A third category of Baxter's fiction is alternate history, based on research into history. These stories are more human, with characters portrayed with greater depth and care. This includes his NASA Trilogy, which incorporates a great deal of research into NASA and its history, and the Time's Tapestry series, which features science-fictional interventions into our past from an alternate-history future. The novel Anti-Ice is an earlier example of Baxter's blending of alternate history with science fiction. His 2010 novel Stone Spring is the first in an alternate prehistory series, the Northland Trilogy, which begins ten thousand years ago in the Stone Age, to be followed by books set in the Bronze Age and the Iron Age. Third and final novel in the Northland Trilogy, Iron Winter was released on 16 August 2012 by Gollancz.
Another category, outside of the main body of Baxter's independent work, is sequels to science-fiction classics. His first novel to achieve wide recognition (winning three literary awards) was The Time Ships, an authorised sequel to H.G. Wells' The Time Machine. The Time Odyssey series, a trilogy co-authored with Arthur C. Clarke, is connected to Clarke's four Space Odyssey novels. Baxter has also published a novel based on a synopsis written by Clarke, The Light of Other Days.
In February 2007, Baxter was announced as the author of what was to be the 100th story for Big Finish Productions' Doctor Who audio series. Earthstorm was originally scheduled to be released in late September 2007, but was delayed indefinitely, according to a May 2007 announcement on the company's website. Baxter's Doctor Who novel, The Wheel of Ice, was published in August 2012.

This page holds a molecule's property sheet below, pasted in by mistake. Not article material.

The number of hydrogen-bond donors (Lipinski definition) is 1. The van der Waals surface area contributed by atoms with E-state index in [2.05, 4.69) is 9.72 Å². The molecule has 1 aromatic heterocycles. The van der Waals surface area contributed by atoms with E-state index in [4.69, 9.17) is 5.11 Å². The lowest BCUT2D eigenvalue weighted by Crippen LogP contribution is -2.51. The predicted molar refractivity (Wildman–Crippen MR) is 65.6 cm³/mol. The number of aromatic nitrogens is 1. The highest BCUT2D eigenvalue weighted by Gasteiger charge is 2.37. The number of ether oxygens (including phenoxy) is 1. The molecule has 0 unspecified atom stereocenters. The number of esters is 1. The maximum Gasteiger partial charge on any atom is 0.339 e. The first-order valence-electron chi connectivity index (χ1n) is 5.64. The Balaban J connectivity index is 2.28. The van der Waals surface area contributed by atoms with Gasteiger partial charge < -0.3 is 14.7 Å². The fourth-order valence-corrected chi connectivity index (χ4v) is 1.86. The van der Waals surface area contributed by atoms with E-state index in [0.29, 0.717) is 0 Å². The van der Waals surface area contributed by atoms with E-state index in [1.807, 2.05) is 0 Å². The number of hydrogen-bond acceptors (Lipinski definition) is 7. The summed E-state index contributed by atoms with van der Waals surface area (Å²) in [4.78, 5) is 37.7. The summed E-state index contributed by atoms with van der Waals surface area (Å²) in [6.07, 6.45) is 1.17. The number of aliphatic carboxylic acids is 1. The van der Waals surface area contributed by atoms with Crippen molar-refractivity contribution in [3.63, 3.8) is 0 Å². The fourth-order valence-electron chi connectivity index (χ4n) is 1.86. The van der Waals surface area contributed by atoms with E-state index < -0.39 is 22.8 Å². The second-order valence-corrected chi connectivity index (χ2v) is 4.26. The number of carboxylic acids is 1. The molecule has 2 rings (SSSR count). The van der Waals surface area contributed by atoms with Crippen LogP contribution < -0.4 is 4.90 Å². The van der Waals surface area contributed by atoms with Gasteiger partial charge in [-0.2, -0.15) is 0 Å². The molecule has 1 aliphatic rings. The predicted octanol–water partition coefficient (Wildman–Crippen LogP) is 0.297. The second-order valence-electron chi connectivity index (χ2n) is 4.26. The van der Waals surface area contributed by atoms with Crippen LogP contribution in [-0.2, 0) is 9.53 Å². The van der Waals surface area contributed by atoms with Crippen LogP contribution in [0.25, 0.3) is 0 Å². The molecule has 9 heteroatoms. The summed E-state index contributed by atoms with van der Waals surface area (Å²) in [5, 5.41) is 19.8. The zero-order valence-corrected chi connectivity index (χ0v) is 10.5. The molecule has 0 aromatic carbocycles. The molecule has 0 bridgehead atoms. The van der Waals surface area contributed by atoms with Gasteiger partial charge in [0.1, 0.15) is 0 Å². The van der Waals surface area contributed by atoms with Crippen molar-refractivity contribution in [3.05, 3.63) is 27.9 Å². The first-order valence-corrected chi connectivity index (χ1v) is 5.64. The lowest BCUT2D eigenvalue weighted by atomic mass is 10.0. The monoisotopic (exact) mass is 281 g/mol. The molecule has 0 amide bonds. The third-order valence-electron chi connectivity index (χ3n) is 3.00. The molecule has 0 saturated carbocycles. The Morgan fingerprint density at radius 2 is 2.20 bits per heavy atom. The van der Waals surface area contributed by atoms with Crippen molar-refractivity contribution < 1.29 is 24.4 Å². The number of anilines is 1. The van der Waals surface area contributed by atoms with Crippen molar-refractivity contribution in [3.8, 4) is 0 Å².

In 2009, Baxter became a judge for the Sidewise Award for Alternate History, the first former winner among the panel.
Baxter has also written non-fiction essays and columns for such publications as Critical Wave and the British SF Association's Matrix.
In 2010 it was announced that he would be working on a new series, "The Long Earth", with Terry Pratchett. A second The Long Earth book, entitled The Long War will be released on 20 June 2013.
Literary awards 
Baxter's story Last Contact was nominated for the 2008 Hugo Award for best short story.
All ISBNs are for the first edition.
The Web Series 
Baxter contributed two books to this series for young adults. See The Web (series)
Short fiction 
||First published in
||Analog 129/12 (Dec 2009)
||The Best Science Fiction and Fantasy of the Year : Volume Four, ed. Jonathan Strahan (Night Shade Books, 2010)
|Return to Titan
||Godlike Machines, Jonathan Strahan, ed.
Personal life